24-Nov-2013 by Allison McMillan

Read Time: Approx. 3 minutes

UML: not just random letters - Day 2 Session 3

On day 2, I didn’t got to the second session because I was busy having an excellent lunch with the other ladies at the conference thanks to DevChix for organizing and sponsored by Thoughtbot! When I got back, it was time for session three. I wasn’t sure what to attend for session three (day 2 in fact was much higher level, I thought than day one so I was often choosing between sessions where I didn’t really understand any of them so it was a little bit flip of a coin, but the sessions ended up being really interesting). I ended up at The Big Picture with Jim Weirich.

TL;DR: UML can help diagram code which helps programmers see it and organize it with more clarity.

The Big Picture was all about UML which stands for unified modeling language. An initial warning, UML is a visual representation so I’m writing about some of the information but in order to really get the full picture and idea of what Jim discussed, I think it will be necessary to see the diagrams and models alongside the explanatory information.

Moving into the talk, there are three primary ways that you can use UML. You can use it to sketch a process. You can use it as a blueprint and finally you can use it as a programming language. Jim talks about using it primarily as a sketch. The first example he discussed in terms of explaining usefulness was showing dependencies. When you diagram something, you really think through the code and know what your code depends on. This is shown visually via the direction of the arrows. The direction of the arrow is the direction of the dependency. You can also use this diagram to break up certain sections of the code so, at one point, on the example, the controllers were outside of the box (in red) and the application was in the green box (see, this is where seeing the diagram is obviously useful).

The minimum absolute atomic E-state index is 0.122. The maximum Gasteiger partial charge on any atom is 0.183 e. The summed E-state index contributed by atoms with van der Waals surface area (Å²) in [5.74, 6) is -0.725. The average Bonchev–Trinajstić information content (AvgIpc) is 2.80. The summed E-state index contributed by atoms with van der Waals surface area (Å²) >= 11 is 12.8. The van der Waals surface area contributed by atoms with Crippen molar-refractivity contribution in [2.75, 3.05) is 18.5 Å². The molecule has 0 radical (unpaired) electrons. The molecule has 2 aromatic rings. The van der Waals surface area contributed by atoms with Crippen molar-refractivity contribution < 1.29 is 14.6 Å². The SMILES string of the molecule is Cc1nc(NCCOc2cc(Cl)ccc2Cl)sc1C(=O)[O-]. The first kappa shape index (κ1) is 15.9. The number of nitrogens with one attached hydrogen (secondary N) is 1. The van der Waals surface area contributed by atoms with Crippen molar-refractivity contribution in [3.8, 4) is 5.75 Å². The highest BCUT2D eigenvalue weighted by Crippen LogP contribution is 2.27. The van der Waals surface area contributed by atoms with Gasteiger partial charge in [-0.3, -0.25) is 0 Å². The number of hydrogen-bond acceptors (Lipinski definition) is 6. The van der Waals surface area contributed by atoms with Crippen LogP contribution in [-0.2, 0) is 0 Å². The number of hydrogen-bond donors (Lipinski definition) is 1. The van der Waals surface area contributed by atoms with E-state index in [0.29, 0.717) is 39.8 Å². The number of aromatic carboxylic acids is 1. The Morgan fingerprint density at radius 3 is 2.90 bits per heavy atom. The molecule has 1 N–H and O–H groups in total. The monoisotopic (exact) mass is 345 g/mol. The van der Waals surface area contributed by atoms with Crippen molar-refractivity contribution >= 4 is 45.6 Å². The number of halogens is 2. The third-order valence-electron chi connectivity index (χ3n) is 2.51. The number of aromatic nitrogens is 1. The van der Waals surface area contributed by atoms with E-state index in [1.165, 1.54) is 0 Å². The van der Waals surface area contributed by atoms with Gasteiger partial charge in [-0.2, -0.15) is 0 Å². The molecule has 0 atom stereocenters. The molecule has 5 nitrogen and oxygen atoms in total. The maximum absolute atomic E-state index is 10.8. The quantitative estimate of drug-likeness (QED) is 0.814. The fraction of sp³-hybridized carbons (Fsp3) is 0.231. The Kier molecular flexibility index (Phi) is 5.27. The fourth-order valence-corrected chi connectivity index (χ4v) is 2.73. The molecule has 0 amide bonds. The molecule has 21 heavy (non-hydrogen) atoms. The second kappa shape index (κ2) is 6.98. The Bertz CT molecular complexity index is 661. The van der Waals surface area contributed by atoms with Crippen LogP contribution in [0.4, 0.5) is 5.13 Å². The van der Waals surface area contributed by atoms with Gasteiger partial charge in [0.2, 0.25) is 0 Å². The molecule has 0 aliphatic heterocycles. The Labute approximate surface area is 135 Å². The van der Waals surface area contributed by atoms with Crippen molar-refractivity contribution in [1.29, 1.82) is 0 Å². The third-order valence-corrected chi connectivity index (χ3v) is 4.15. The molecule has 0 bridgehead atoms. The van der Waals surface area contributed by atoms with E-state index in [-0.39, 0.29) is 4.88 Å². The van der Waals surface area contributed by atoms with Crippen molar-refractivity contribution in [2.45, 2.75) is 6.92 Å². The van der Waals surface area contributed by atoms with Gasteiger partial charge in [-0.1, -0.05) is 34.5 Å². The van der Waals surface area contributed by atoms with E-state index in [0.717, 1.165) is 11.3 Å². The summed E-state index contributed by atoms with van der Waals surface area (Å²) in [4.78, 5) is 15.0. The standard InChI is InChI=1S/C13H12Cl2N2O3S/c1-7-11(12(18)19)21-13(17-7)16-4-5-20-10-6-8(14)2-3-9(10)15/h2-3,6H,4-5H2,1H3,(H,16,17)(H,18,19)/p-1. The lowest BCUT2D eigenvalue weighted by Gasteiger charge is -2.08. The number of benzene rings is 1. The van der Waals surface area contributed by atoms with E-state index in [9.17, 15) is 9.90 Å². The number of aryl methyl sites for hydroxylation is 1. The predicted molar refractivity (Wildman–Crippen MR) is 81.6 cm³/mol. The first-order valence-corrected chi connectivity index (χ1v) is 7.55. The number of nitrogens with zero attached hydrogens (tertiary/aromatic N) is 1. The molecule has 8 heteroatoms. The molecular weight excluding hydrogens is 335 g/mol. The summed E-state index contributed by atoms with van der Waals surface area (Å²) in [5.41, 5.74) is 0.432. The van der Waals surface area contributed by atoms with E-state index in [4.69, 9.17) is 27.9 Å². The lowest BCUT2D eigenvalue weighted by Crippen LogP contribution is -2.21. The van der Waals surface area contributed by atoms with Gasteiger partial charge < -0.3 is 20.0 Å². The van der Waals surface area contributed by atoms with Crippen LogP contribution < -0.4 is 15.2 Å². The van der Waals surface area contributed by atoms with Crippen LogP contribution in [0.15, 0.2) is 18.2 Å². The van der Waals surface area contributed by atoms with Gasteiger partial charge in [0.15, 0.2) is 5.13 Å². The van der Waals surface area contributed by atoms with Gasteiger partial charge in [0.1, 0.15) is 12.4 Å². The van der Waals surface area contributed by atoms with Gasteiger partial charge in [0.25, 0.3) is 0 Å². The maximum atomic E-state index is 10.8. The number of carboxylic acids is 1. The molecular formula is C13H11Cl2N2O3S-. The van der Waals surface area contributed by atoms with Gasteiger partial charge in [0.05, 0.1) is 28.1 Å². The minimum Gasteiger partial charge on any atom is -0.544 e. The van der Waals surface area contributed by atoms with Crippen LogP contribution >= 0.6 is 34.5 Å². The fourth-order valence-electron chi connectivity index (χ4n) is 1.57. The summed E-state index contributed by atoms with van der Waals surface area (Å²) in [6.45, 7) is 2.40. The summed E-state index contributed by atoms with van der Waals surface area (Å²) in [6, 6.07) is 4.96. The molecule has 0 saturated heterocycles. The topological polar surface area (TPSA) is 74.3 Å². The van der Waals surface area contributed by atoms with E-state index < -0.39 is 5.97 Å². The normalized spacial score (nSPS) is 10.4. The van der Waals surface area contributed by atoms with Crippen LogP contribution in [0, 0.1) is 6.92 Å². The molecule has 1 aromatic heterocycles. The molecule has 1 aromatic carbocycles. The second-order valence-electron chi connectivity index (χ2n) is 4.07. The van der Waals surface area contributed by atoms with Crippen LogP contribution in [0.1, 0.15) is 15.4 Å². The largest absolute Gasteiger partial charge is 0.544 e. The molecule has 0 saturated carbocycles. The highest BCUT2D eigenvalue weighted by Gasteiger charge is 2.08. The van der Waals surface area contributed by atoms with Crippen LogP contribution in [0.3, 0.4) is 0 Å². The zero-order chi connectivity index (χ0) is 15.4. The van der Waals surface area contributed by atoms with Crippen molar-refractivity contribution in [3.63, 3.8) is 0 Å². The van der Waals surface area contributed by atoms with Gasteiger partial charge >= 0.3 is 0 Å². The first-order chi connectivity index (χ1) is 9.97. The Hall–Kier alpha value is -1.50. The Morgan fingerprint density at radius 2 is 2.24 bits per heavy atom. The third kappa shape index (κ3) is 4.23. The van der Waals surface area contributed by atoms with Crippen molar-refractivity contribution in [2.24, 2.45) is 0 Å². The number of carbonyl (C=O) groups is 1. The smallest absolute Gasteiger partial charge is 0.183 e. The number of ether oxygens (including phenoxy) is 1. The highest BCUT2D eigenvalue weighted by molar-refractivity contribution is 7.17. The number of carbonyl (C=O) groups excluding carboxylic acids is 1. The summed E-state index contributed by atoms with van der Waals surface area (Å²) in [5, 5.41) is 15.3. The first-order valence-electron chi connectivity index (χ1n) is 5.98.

One of the primary examples discusses was a sketch of Rake. Rake has few classes, but the classes that do exist contain lots of methods. There is no rules class in rake. There are also no domain specific locations in rake. The application is rake. Within that application, namespaces exist and the scope is constantly changing as you define a task. The file tasks ignore scope. I had never thought about the rake task in this way and broken it apart with this methodology so it was interesting to see the task essentially pulled apart into the different commands and components that comprise it.

There was a brief discussion of object diagrams and how it is important to keep in mind that an object diagram captures how an object looks at that exact time.

He then talked about another use of diagramming when talking about creation. It related to creating a process, but more importantly he used an AR Drone to demonstrate it so pretty much all my focus went to that leaving me with little/no notes on what creating a process actually means and why this methodology is useful for it.

Next we covered dynamic engagement which is a state diagram. In this diagram, you have a start state (represented by a black dot). Then the arrows represent transitions which happen with a trigger that make an action happen which finally switches the state.

Finally, we discussed interactions which are sequence diagrams. My notes for this part are a little shady but sequence diagrams are like object diagrams but with more lines and different lines. The diagrams show sequencing calls and are timing related.

Summarily, I can see where diagraming out code is interesting and useful. After this talk, I also heard others discussing how UML is a waste of time, which I can understand as well. I think in certain scenarios diagramming and utilizing UML could be very helpful and useful but in others, I can understand how it wouldn’t make as much sense.

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